Two new steroids that are not readily detectable by current drug-testing methods have angered sports and government officials, who say the companies marketing them are skirting the law to sell dangerous drugs over the counter as dietary supplements.

Congress banned all known steroids in 1990 after hearing testimony about their health effects and rampant abuse in sport. However, the two new steroids -- called 1-testosterone and 4-hydroxy-testosterone -- escaped mention in the legislation because they were virtually unknown. Because their manufacturers can claim they are natural substances, the steroids have been marketed as dietary supplements that increase strength and build muscle.

Dozens of products containing these full-blown steroids, which have been dubbed "pro-steroids" by their manufacturers, have proliferated on nutrition store shelves and the Internet in recent months. They are sold in a variety of forms but not as injectable steroids (considered the most potent means of administering steroids).

"People just do not know what is going on in the dietary supplement market," said James Tolliver, a pharmacologist in the drug and chemical evaluation section of the Drug Enforcement Administration's Office of Diversion Control. The new drugs "are anabolic steroids that can produce very significant adverse effects in humans. On top of that, they are available to anyone."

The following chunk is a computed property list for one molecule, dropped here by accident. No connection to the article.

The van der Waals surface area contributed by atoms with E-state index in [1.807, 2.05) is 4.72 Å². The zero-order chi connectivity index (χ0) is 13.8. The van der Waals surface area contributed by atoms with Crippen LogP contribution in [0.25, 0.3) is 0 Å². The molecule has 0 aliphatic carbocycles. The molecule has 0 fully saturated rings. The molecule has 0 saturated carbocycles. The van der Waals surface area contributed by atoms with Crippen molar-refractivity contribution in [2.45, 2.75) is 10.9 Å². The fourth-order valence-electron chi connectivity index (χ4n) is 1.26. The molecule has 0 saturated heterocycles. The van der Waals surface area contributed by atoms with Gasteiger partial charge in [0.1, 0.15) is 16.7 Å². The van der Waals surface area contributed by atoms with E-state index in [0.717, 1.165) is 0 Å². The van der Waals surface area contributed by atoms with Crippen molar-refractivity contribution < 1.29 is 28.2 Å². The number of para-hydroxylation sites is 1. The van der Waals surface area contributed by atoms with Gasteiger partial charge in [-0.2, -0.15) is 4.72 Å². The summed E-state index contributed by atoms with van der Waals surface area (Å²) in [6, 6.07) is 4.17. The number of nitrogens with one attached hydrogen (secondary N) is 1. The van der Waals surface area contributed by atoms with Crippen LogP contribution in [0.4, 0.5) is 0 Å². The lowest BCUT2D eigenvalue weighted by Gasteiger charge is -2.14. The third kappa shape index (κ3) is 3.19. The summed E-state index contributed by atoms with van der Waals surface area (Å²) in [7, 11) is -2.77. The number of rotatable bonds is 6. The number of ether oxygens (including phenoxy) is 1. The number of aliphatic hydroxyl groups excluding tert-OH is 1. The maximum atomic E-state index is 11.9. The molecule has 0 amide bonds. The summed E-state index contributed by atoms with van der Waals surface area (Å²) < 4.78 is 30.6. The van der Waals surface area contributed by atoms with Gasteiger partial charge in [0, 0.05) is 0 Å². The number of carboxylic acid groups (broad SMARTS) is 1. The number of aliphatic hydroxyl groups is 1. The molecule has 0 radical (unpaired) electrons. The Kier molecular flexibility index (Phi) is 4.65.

Because tests have not been developed to detect these drugs, even athletes in sports that ban steroids might be able to use them without getting caught. The International Olympic Committee, National Football League and National Collegiate Athletic Association ban steroids and test their athletes. The National Hockey League and Major League Baseball do not.

Since the mid-1990s, supplement manufacturers have exploited a legal loophole to sell another type of over-the-counter steroid product known as "steroid precursors." Steroid precursors convert to illegal steroids only after they are ingested. The two new steroids are considered more potent than precursors because they do not require such a conversion in the body. They were recently discovered by two U.S. scientists who are considered leaders in the dietary supplement industry.

Don Catlin, head of the IOC-accredited laboratory at UCLA in Los Angeles, said he has recently become aware of 1-testosterone and 4-hydroxy-testosterone and considers them the equivalent of "designer steroids." There are no tests for either substance, although Catlin and U.S. Anti-Doping Agency Senior Manager Director Larry Bowers said 1-testosterone may share metabolites with some known steroids, which could aid in its identification. Catlin said he has begun the process of trying to develop formal tests for both.